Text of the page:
The Phillies began an important week in the schedule with a 2-1 victory in Pittsburgh on Sunday. Despite scoring just three runs in the final two games, the Phillies took two of three from the Pirates to remain entrenched in the National League wild-card race as next week's trade deadline (and big decisions for the front office) steams toward us.
And, this year, it's a real trade deadline. There are no more August waiver deals, the kind that once brought the Phillies Jamie Moyer and Matt Stairs and the Houston Astros Justin Verlander in 2017, two months before they won the World Series.
The Detroit Tigers traded Verlander to the Astros in August 2017. Two years later, the Tigers, who entered Monday tied with Baltimore for the worst record in the majors, remain in a rebuild and they have several trade candidates that intrigue contending teams.
The Phillies will get a good look at one of them — maybe more — over the next couple of days when they travel to Detroit for a quick, two-game interleague series on Tuesday night and Wednesday afternoon.
Phillies general manager Matt Klentak will join the team in Detroit for the series and will no doubt have his eyes trained on Tuesday night's Detroit starter, lefty Matthew Boyd.
Though Klentak would surely prefer otherwise, it's possible he could also get a look at Shane Greene, the Tigers' All-Star closer. Outfielder Nicholas Castellanos and lefty starter Daniel Norris are also on Detroit's trading block.
The Phillies have big needs in the starting rotation and at the back end of the bullpen. Sources say the Phils have had conversations with the Tigers about all of their available players, particularly Boyd and Greene. Both are the type of pitcher the Phillies would like to acquire in that they are talented and under contractual control beyond this season. In other words, they are not rentals. Boyd has three years of control after this season and Greene is under control through next season.
Now, here's the rub: That type of control raises the price tag on these pitchers and by all accounts, the Tigers are looking for a huge score — as they should.
One baseball executive familiar with the Tigers' thinking said the club was looking for four young players for Boyd — "two with star potential and two more with a chance."
The Tigers are in position to seek a huge score not only because Boyd has so many years of control remaining but also because the market for starting pitchers heavily favors sellers. Toronto's Marcus Stroman (the Phillies have scouted him recently) and Boyd are the top two controllable pitchers on the market. It remains unclear if Arizona will deal lefty Robbie Ray, who is under control for another season, or Zack Greinke because the Diamondbacks are still in the wild-card chase. The D-backs could hold on to both and look to deal them in the offseason if they desire. The market for Greinke will be limited, now and in the offseason, because he is owed over $80 million through 2021 and he has a no-trade clause. The Phillies have plenty of money and would prefer to use that over prospect capital, but even they would have reservations about taking on that amount of money for a guy who will pitch at 36 and 37 the next two seasons and has Philadelphia on his no-trade list.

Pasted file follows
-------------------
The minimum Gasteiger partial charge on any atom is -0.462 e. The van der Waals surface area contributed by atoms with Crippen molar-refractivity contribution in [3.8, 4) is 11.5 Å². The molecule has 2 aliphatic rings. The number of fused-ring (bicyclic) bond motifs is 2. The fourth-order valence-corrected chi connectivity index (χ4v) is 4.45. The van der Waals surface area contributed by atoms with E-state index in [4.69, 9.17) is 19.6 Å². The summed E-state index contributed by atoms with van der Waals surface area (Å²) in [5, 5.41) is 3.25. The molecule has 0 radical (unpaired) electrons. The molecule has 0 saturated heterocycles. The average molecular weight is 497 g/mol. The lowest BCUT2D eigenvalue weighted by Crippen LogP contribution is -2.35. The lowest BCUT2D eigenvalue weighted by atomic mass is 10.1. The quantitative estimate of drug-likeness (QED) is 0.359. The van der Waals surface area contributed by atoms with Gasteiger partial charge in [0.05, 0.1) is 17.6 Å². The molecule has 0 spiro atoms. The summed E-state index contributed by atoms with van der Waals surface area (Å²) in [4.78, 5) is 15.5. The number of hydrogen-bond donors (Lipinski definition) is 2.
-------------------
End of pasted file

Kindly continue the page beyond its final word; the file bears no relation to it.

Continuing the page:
Madison Bumgarner is another pitcher that the Phils have long liked, but his availability is now complicated by the fact the Giants have gotten hot and are now in the wild-card race. (Surely, teams with available starters like Toronto and Detroit love that.)
In the end, Bumgarner might not be quite as attractive for a team that is more than one piece away from a title because he will be a free agent at season's end. The Phillies, just four games over .500 and with multiple holes, have to consider the prospect cost of a rental player because they just don't appear to be good enough to make a significant October run.
Can we beat the Dodgers by adding just one player, or are we better off hanging onto our prospects? That's a question teams like the Phillies have to ask themselves. It is a question they have already asked themselves.
For someone like Boyd, the Tigers would probably ask the Phillies for a package that would include position players such as Alec Bohm, Mickey Moniak and Adam Haseley, or pitchers Adonis Medina, Spencer Howard and Francisco Morales. The Phils might part with a couple of these guys — hey, they're going to need pitching next season, too — but their current place in the standings would suggest that they will also be very protective of this group, especially Bohm and Howard.
Nonetheless, it should be interesting to watch Boyd pitch against Aaron Nola on Tuesday night in Detroit. Boyd is 6-8 with a 4.13 ERA in 20 starts for the lowly Tigers. He walks under 2.0 batters per nine innings and strikes out an even 12.0. He pitches a little like J.A. Happ, unafraid to go after hitters up in the zone with a sneaky fastball and complement it with a good changeup. He'd be a nice pickup for the Phillies, for now and beyond, and Matt Klentak will be watching. Is he willing to pay the price? Tick, tick, tick. The trade deadline is nine days away.
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